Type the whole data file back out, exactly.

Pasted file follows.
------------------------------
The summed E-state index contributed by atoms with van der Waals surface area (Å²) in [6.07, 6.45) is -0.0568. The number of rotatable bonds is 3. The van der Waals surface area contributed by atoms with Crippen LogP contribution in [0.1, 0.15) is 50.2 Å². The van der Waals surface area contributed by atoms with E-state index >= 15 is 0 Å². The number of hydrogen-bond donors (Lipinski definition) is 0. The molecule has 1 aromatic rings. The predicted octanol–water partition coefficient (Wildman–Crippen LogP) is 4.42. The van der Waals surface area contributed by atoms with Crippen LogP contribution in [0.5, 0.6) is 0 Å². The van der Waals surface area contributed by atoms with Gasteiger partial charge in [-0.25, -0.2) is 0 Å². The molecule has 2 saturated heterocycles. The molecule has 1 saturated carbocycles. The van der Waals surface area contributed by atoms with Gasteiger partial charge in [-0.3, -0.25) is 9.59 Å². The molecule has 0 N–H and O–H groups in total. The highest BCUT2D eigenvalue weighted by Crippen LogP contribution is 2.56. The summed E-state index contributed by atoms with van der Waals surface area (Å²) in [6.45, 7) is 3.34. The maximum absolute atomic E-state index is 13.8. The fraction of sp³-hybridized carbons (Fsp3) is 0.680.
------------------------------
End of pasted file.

The summed E-state index contributed by atoms with van der Waals surface area (Å²) in [6.07, 6.45) is -0.0568. The number of rotatable bonds is 3. The van der Waals surface area contributed by atoms with Crippen LogP contribution in [0.1, 0.15) is 50.2 Å². The van der Waals surface area contributed by atoms with E-state index >= 15 is 0 Å². The number of hydrogen-bond donors (Lipinski definition) is 0. The molecule has 1 aromatic rings. The predicted octanol–water partition coefficient (Wildman–Crippen LogP) is 4.42. The van der Waals surface area contributed by atoms with Crippen LogP contribution in [0.5, 0.6) is 0 Å². The van der Waals surface area contributed by atoms with Gasteiger partial charge in [-0.25, -0.2) is 0 Å². The molecule has 2 saturated heterocycles. The molecule has 1 saturated carbocycles. The van der Waals surface area contributed by atoms with Gasteiger partial charge in [-0.3, -0.25) is 9.59 Å². The molecule has 0 N–H and O–H groups in total. The highest BCUT2D eigenvalue weighted by Crippen LogP contribution is 2.56. The summed E-state index contributed by atoms with van der Waals surface area (Å²) in [6.45, 7) is 3.34. The maximum absolute atomic E-state index is 13.8. The fraction of sp³-hybridized carbons (Fsp3) is 0.680.